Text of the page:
Thus, when using a polysegmental GT, owing to its massiveness, a sufficiently wide skeletonization of the spine in the area of screw implantation becomes necessary. This template overlapped completely the bony structures of the spine, which led to the loss of visual control of the screw insertion point during drilling of the bone canal. Monosegmental GT with a limited contact area enabled visualization and control of the localization of the screw insertion point in relation to the anatomical structures of the vertebra dorsal surface, but did not provide a sufficiently close contact and rigidity of “adhesion” with the vertebra, which together resulted in GT displacement during drilling of the bone canal and, consequently, in the deviation of the TS trajectory. The option 2 of monosegmental GT was fond to be most reliable in the course of surgical intervention (Table 1).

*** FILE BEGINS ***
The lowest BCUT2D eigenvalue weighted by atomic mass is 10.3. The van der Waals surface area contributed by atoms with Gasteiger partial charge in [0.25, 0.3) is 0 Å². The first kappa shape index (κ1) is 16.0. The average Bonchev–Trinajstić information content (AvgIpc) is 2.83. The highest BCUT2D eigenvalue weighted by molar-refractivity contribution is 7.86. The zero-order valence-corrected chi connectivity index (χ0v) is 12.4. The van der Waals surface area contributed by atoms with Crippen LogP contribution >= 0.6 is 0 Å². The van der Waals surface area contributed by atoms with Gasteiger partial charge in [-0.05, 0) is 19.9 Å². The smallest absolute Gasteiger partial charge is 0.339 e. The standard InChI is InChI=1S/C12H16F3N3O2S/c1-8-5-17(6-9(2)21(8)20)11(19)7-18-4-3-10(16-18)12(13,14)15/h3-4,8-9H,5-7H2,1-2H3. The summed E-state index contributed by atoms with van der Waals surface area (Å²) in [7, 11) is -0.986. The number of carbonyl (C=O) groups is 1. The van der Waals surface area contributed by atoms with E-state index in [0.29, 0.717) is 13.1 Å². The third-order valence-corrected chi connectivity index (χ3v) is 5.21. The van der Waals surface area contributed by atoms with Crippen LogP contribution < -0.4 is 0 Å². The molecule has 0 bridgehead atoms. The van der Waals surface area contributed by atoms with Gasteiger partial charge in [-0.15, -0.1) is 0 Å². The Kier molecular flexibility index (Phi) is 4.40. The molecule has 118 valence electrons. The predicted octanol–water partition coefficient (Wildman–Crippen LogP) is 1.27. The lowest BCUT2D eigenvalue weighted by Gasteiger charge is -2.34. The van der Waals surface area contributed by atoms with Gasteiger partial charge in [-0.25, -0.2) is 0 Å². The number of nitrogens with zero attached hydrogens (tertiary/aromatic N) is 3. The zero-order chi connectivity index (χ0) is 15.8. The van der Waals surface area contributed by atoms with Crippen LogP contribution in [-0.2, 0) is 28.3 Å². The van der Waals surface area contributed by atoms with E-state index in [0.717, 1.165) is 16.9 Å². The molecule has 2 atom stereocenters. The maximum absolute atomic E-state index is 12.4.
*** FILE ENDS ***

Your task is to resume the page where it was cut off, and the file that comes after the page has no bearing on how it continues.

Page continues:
Table 1

Assessment of the reliability of “adhesion” of the guide template depending on the design

GT design

GT number

GT “adhesion” on the plastic model of the spine

GT “adhesion” during surgical intervention in the patient

Fisher’s ratio test

 

Н

У

Н

Option 1

10

10

0

5

5

F = 0.021 (for GT options 1 and 2)

Option 2

10

10

0

10*

0

Option 3

5

5

0

2

3

F = 0.033 (for GT options 2 and 3)

Note. GT — guide template; S — satisfactory; P — poor; * — statistically significant difference.

 

The application of a guide template and the assessment of the correctness of the TS positioning and the types of their malposition relative to the bone structures of the instrumented vertebrae are presented in Tables 2 and 3.

 

Table 2

The use of a guide template and precise positioning of the transpedicular screws

Indicators

Planned

Performed

Guide template (option 2)

48

48 (100%)

Total number of transpedicular support elements

96

96 (100%)

Precise screw position (Grade 0)